I hate to appear unsympathetic to fictional characters, but, at this point in our collective culture, if someone sets out to create a super-intelligent robot with artificial intelligence, they deserve to be murdered. In fact, it’s pretty much par for the course. I rack my brain to think of a single movie from the last 30 years in which someone attempted creating an artificial life form and it ended up anything other than catastrophic.
“Ex Machina” is the latest and laziest attempt at delving into the inner machinations of artificial intelligence. It’s about as underwhelming a movie as I’ve seen all year. It’s a very long, tepid and predictable episode of “Black Mirror.” I had high hopes for the first feature from Alex Garland, who wrote one of my favorite films, “28 Days Later.” But “Ex Machina” feels tired and the execution lacks.
There are a few redeemable qualities that prevent the film from circling the drain. Mostly, it’s somewhat salvaged by the performance of Oscar Isaac (“Finding Llewyn Davis”), who is on the precipice of blowing up with roles in the upcoming “Star Wars” and “X-Men” movies. He plays Nathan, a genius creator that feels like a more hard-partying version of Steve Jobs.
Nathan has isolated himself on an estate that’s far removed from prying eyes. He aims to create the first artificial being that can pass the Turing test, the scientific standard created by Alan Turing to gauge whether or not an artificial life form has consciousness. In order to conduct the test, Nathan brings programmer Caleb (Domhnall Gleeson) in from his company to have conversations with his comely robot, Ava (Alicia Vikander).
Ava is an interesting piece of work: a beautiful face on a wire-frame skeleton. Her silicon innards make it very clear she is anything but human. However, the test being conducted isn’t about how she looks; it’s about her underlying personality. Is she capable of feeling, reasoning and emotions, or is it all just an act? There are lofty questions being raised in “Ex Machina,” but all of them are given the same stale answer often seen in high-minded, science-fiction think pieces.
The greatest sin of “Ex Machina” is that it’s boring. There’s only one level to this story, and every single plot twist is so painfully obvious it may well have been penned by M. Night Shyamalan. The score sounds akin to if Herbie Hancock fell asleep on his keyboard. Domhnall Gleeson’s American accent is so forced that his vocal chords could be charged with criminal endangerment. It used to be that a movie like “Ex Machina” could be salvaged because there were so few avenues for a story like this. Not anymore: This is covered territory done better in a hundred other movies and TV shows. Hell, Domhnall Gleeson did a variation on this same theme in an excellent episode of “Black Mirror.” (I’ve name-dropped “Black Mirror” twice. If you’re looking for some really fun science-fiction storytelling, check it out on Netflix.)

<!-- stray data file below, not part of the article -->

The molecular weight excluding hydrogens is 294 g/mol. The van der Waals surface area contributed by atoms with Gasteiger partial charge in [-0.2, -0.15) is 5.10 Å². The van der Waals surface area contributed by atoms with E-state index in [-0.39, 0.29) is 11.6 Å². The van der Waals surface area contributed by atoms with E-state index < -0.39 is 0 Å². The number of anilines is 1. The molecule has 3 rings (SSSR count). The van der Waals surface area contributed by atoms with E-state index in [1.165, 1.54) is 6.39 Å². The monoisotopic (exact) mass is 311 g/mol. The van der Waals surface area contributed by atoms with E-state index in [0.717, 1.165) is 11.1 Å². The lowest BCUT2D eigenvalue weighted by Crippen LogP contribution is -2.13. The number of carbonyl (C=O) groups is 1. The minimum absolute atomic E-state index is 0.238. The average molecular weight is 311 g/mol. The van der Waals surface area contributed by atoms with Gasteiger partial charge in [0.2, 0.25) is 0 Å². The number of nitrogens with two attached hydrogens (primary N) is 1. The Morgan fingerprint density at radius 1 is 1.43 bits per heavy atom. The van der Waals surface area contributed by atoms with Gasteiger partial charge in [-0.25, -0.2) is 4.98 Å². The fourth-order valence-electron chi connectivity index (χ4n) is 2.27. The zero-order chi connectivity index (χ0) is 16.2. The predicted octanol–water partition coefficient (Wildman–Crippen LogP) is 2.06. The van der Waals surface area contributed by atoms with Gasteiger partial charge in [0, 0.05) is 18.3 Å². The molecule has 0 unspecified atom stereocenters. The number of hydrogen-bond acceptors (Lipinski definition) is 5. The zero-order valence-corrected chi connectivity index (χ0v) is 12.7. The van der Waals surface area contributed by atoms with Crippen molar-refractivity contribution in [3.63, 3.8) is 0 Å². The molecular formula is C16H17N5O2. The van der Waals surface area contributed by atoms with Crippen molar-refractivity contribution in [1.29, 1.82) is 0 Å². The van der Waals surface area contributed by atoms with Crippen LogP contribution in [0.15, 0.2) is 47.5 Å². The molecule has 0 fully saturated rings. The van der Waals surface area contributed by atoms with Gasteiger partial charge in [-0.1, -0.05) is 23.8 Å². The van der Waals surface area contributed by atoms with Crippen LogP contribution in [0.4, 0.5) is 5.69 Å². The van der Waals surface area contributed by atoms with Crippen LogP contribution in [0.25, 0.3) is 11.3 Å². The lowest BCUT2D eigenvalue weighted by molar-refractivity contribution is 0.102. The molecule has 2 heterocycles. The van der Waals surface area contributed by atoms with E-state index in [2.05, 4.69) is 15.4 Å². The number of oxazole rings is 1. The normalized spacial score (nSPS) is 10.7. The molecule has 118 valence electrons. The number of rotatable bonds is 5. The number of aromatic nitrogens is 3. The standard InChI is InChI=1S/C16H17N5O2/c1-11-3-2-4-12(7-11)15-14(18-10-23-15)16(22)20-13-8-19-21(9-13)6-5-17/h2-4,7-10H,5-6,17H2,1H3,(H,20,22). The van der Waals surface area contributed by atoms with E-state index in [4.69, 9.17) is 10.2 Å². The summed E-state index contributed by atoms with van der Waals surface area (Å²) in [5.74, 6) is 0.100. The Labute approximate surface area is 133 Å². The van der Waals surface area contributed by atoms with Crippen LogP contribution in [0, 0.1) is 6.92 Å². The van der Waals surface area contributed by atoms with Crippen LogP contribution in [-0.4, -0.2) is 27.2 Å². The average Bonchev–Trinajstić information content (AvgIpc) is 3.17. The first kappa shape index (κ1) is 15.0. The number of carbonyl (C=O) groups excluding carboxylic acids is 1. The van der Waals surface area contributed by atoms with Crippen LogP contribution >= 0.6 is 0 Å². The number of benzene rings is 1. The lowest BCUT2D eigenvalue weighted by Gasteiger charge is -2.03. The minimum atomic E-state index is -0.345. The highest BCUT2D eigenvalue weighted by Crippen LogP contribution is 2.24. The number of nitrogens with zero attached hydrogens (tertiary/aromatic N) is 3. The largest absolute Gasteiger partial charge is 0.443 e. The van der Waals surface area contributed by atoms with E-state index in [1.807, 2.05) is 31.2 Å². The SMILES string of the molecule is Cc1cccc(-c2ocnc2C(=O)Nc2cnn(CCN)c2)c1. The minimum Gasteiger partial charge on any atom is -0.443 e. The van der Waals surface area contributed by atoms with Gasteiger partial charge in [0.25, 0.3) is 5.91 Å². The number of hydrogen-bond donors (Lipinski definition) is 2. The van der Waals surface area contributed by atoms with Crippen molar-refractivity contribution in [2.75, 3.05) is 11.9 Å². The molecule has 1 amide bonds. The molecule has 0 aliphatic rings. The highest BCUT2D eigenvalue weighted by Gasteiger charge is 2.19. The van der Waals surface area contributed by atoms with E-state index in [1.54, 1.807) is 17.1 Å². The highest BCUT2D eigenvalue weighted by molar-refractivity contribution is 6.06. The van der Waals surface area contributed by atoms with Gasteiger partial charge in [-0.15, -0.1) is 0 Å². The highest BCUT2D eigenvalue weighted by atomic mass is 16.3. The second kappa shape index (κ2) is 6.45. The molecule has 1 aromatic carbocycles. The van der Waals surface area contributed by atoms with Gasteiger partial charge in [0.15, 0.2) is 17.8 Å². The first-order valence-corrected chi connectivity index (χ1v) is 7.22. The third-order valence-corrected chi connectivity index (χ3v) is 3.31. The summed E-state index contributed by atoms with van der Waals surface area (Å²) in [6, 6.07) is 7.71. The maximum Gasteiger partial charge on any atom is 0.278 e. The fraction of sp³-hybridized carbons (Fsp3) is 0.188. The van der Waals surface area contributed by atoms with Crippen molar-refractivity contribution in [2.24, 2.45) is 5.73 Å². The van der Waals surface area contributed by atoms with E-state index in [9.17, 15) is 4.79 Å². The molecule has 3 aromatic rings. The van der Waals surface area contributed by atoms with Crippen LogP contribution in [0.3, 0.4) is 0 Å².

What I liked about “Ex Machina” was Oscar Isaac. He’s a very likable actor who brings far more to the role than what is written. Nothing else in the movie is able to match what he put into this woefully underwritten story. There’s a moment about halfway through the movie where his drunken, lascivious inventor breaks into a choreographed dance with his live-in servant. It’s wonderfully manic and crazy, and is the kind of inspired moment this movie needed so much more of. Most of the film feels like a sleight attempt at something weighty. Like the Doctor Seuss version of “Do Androids Dream of Electric Sheep?”
The most painful part of the film is a third act that is badly telegraphed. From the moment I learned of this movie’s existence, I was almost certain I knew where it was going. Ava is a character audiences should sympathize with but won’t. Caleb seems like the kind of chap they should be rooting for but won’t. Nathan’s supposed to be the villain of the piece, but he’s the only interesting character in the entire movie. In a better movie, I would think the muddying of the question, “Who should I be rooting for?” was intentional. In “Ex Machina,” it feels like the product of bad choices—much like the decision of anyone who buys a ticket to sit through this dreck.
Starring Alicia Vikander, Domhnall Gleeson, Oscar Isaac
Directed by Alex Garland